More efficient power voyaging?
The power vessel Detroit in the pre-WWI powerboat race from New York to Bermuda.
Nearly a century ago, powerboat design, to paraphrase Yogi Berra, “came to a fork in the road and took it.” We may have chosen the “wrong fork.” In light of today’s ever-rising fuel costs, this appears to be no idle concern. If a few things had gone otherwise early on, we might well be tooling around in voyaging powerboats that looked quite different from what we currently think of as “normal” boats.
Think of offshore powerboat racing and you probably picture 50- to 60-foot, macho, deep-vee muscle boats — and fuel consumption on the order of 180 gallons an hour!
Most sailors (power or sail) have at least heard of the Bermuda Race. Dreamed up by Thomas Fleming Day, the founding editor of Rudder magazine, the Bermuda Race — with a few minor gaps due to wars — has been held almost every other year since 1906. Now, Day’s intent was to improve both sailing yacht design and construction, and sailors’ confidence in going offshore.
The 40-foot power racer Dream in heavy weather on the way to Bermuda. Despite having only a 16-hp engine, Dream won the New York to Bermuda race in 1912.
The forgotten race
Sadly, it’s largely forgotten that the very next year (1907) the irrepressible Day, sponsored a powerboat race from New York to Bermuda. Not only did he initiate the race, but he skippered one of the entrants. Again, Day’s intent was to prove that small internal-combustion-engine craft were safe and reliable offshore. This was — at the time — a downright crackbrained point of view. Steam was the only power plant suitable for ocean work . . . everyone knew that!
The 1907 Bermuda Powerboat Race had two entries, Ailsa Craig and Idaho. Both were long, slender 60-footers. Ailsa Craig was powered by a single 65-hp gas engine, and Idaho by a 25-hp machine. You’d think that Idaho wouldn’t have stood much of chance — with that power difference — but there was a handicap formula that gave Idaho a reasonable shot to win on corrected time. Nevertheless — in this case — Craig (skippered by none other than Day himself) did win. Winning time was two days, 16 hours, and 20 minutes — a nice, leisurely ocean passage. If two boats taking between two and three days to run 650 miles doesn’t seem impressive, remember the year. Day later wrote in Rudder:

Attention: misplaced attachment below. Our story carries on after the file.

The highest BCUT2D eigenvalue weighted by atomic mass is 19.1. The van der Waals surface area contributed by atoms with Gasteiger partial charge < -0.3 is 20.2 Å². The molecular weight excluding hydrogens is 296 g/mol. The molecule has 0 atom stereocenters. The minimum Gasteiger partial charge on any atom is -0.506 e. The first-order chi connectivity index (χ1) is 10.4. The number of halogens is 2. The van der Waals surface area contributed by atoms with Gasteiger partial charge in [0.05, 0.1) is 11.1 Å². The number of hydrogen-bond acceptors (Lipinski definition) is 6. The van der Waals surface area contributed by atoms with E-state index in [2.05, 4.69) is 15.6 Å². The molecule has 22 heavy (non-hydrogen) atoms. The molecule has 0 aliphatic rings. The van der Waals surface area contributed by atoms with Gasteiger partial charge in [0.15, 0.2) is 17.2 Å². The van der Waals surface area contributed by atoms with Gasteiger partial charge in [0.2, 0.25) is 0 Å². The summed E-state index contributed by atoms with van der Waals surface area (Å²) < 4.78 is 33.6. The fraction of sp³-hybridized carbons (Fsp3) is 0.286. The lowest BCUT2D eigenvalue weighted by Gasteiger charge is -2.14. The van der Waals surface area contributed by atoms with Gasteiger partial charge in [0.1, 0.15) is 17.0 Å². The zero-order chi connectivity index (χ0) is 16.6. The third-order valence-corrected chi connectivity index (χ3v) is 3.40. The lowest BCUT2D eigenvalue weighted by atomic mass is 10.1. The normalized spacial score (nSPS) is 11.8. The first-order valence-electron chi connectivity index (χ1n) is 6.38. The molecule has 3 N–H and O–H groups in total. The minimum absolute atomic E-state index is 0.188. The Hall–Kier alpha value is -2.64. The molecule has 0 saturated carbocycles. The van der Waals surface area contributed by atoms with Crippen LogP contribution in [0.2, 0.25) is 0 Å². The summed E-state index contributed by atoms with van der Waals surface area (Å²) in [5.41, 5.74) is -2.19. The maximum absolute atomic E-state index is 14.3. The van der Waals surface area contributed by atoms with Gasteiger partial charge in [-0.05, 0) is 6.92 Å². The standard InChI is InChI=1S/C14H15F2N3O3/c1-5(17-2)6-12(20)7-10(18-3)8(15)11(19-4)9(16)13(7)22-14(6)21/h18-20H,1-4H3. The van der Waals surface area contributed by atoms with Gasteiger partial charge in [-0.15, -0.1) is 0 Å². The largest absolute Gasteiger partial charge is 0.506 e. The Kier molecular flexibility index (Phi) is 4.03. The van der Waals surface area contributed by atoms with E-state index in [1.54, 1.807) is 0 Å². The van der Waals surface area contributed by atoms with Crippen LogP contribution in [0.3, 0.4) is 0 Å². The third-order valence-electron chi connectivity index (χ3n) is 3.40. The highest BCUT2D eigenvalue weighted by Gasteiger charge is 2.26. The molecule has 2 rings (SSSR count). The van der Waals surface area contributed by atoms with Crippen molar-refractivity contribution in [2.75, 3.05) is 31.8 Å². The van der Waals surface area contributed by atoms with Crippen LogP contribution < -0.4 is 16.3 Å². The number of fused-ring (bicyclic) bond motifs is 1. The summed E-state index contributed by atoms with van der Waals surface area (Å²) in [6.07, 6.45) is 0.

“Until the finish of the race, the name ‘internal combustion engine’ was a joke, only good enough to understudy steam. The race has demonstrated to the whole world that the internal combustion engine is reliable, and if it is reliable, it is adaptable to all commercial purposes!”
This first offshore powerboat race was critical in convincing people to buy new powerboats of all types.
This wasn’t the last Bermuda Powerboat Race. One was held every year up to 1914, except for 1911. There was even a return race back from Bermuda in 1909 and in 1912. World War I, however, finished the competition for good.
A good influence lost
It wasn’t only the bigger fellows who won this race, by the way. In 1912, Dream — a 40-footer with just a nine-foot beam and a single 16-hp engine (yep, only 16 horses) — beat its 50-foot competitor, the 25-hp Kathemma. These power ratings give one indication of the reason it’s such a pity that the Bermuda Powerboat Race has been forgotten. Ailsa Craig, with 65-hp (the most power entered in the race’s history), consumed about four and a half gallons per hour, burning up a total of 290 gallons on the entire trip! Compare this to airplane fare for your entire family. If only the Bermuda Powerboat Race had continued after World War I, modern voyaging powerboats would likely be rather different — somewhat slower, longer and more slender, and very fuel efficient. Superb seaboats as well.